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I actually had a case like this, just on a smaller scale; but still involving a ton of money.  My client ran a small dealership and became in debt to a several customers.  My client called me at the first sign of trouble and as a result, law enforcement never called.  We just worked everything out. In this case, it sounds like everything just went out of control.

 This is one of those cases where you have to look into her personal finances and determine if he is just a bad businessman who got in over his head or a greedy scammer who thought he could just get away with it. With a nice house on the water, he certainly wasn’t living a frugal lifestyle on the surface. 

TRENTON – The former operator of a Bordentown car dealership was arrested today on a federal Indictment in connection with his check-kiting scheme that resulted in losses of more than $7 million to banks, Acting U.S. Attorney Ralph J. Marra, Jr., announced.

Denis Kelliher, 39, who resides in both Toms River and Monroe Township, was arrested at his home in Toms River by Special Agents with the FBI and IRS Criminal Investigation early this morning. Kelliher is scheduled to make his first appearance in federal court and be arraigned on the 11-count Indictment today at 1:00 p.m., before U.S. District Court Chief Judge Garrett E. Brown, Jr., in the federal courthouse in Trenton.

On August 6, 2009, a federal grand jury returned the Indictment which charges Kelliher with two counts of bank fraud, one count of wire fraud, and eight counts of money laundering. ccording to the Indictment, Kelliher was the principal operator of Cartec Motors, LLC, (“Cartec”) located on Route 206 in Bordentown, which was in the business of buying and selling both new and used motor vehicles, including recreational vehicles.

The Indictment describes a scheme in which Kelliher attempted to create artificial balances in checking accounts that he controlled, including Cartec accounts at KeyBank, Commerce Bank (now known as TD Bank), 1 his personal account at 1st Constitution, by transferring monies between these accounts.

Kelliher allegedly wrote checks on accounts that he controlled, and deposited these checks into other accounts that he controlled, while knowing there were insufficient funds in the accounts against which the checks were drawn – a scheme commonly known as “check kiting.” The Indictment charges that as a result of the defendant’s check kiting activity, Cartec’s account at KeyBank was overdrawn by more than $6.9 million, and that its account at Commerce was overdrawn by more than $200,000.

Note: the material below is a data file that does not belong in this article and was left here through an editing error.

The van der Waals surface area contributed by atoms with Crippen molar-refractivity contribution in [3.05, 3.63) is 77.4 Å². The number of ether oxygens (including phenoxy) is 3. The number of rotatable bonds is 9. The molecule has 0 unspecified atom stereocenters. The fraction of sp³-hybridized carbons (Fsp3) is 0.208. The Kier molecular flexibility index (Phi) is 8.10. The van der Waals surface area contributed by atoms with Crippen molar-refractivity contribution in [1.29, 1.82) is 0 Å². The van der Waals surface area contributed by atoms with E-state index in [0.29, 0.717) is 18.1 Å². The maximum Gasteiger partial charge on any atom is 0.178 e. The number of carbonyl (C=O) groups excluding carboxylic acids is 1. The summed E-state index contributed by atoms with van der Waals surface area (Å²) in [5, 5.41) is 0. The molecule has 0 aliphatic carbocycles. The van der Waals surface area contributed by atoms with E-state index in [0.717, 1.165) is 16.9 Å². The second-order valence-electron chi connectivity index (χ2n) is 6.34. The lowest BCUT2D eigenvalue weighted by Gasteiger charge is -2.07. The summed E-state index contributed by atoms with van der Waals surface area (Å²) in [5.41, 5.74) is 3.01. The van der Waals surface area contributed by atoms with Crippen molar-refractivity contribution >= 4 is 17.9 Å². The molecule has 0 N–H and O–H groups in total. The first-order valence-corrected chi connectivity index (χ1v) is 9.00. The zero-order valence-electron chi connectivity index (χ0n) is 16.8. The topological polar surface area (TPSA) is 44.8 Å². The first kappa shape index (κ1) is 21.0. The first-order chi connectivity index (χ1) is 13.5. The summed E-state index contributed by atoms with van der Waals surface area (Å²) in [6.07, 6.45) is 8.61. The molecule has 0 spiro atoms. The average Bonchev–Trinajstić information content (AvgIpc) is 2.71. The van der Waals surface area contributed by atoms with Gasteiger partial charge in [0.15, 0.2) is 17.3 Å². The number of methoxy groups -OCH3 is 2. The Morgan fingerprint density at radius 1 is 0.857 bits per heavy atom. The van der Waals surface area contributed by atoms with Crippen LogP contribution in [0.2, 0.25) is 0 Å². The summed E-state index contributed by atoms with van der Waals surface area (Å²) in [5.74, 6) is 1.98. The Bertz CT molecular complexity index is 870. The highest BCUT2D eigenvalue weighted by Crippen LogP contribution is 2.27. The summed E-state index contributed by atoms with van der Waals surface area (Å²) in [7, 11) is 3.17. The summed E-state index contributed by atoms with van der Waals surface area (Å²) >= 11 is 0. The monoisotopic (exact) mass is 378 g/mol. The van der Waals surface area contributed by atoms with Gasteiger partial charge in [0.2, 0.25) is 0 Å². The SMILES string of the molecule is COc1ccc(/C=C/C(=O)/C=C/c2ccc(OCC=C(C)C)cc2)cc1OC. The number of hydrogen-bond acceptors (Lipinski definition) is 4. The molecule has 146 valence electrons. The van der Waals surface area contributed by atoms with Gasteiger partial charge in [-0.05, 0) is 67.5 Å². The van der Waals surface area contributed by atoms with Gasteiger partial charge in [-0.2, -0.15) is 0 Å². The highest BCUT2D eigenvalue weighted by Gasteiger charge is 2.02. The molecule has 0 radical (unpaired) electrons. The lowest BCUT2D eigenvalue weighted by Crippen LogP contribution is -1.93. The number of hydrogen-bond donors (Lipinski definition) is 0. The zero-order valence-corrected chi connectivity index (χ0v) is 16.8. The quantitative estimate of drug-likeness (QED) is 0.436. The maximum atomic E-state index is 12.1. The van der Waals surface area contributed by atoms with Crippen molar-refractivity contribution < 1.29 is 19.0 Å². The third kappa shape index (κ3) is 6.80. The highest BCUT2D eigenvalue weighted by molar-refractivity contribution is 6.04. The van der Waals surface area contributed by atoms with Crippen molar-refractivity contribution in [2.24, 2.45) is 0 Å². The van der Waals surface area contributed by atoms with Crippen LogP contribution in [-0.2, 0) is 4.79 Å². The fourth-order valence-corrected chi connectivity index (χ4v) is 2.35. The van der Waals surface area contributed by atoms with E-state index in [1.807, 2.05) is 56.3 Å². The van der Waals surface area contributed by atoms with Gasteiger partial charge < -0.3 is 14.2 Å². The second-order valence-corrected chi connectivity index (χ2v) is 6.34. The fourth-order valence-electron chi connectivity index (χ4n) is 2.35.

In addition, the wire fraud count charges Kelliher in connection with a separate scheme in which he approached a prior Cartec customer for a $410,000 loan purportedly to be used to purchase recreational vehicles for re-sale. The Indictment alleges that Kelliher provided the former customer, identified only as “Victim-1” in the Indictment, with a personal financial statement which claimed that as of Dec. 31, 2008, Kelliher’s net worth exceeded $6.2 million. The Indictment alleges this financial statement was false and that it failed to disclose that, in September 2008, KeyBank obtained a judgment for approximately $27 million against Cartec and Kelliher individually.

Counts One and Two of the Indictment, charging Kelliher with bank fraud, each carry a maximum penalty of 30 years in prison and a fine of $1 million. Count Three, which

 

st Constitution Bank and Roma Bank, and charges wire fraud, carries a maximum penalty of 20 years in prison and a fine of $250,000 or twice the aggregate loss to the victims or gain to the defendant. Counts Four through Eleven, charging money laundering, each carry a maximum penalty of 10 years in prison and a fine of $250,000 or twice the aggregate loss to the victims or gain to the defendants.

Georgia attorney faces 77 count indictment August 10, 2009

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This is pretty sad.  As an attorney, Eichholz should have known that he should have another attorney talk for him.  Instead, he allegedly tried to cover everything up which, as always, only makes everything worse.  Lesson for today, if the Department of Labor comes knocking, call an attorney right away; even if you are an attorney yourself!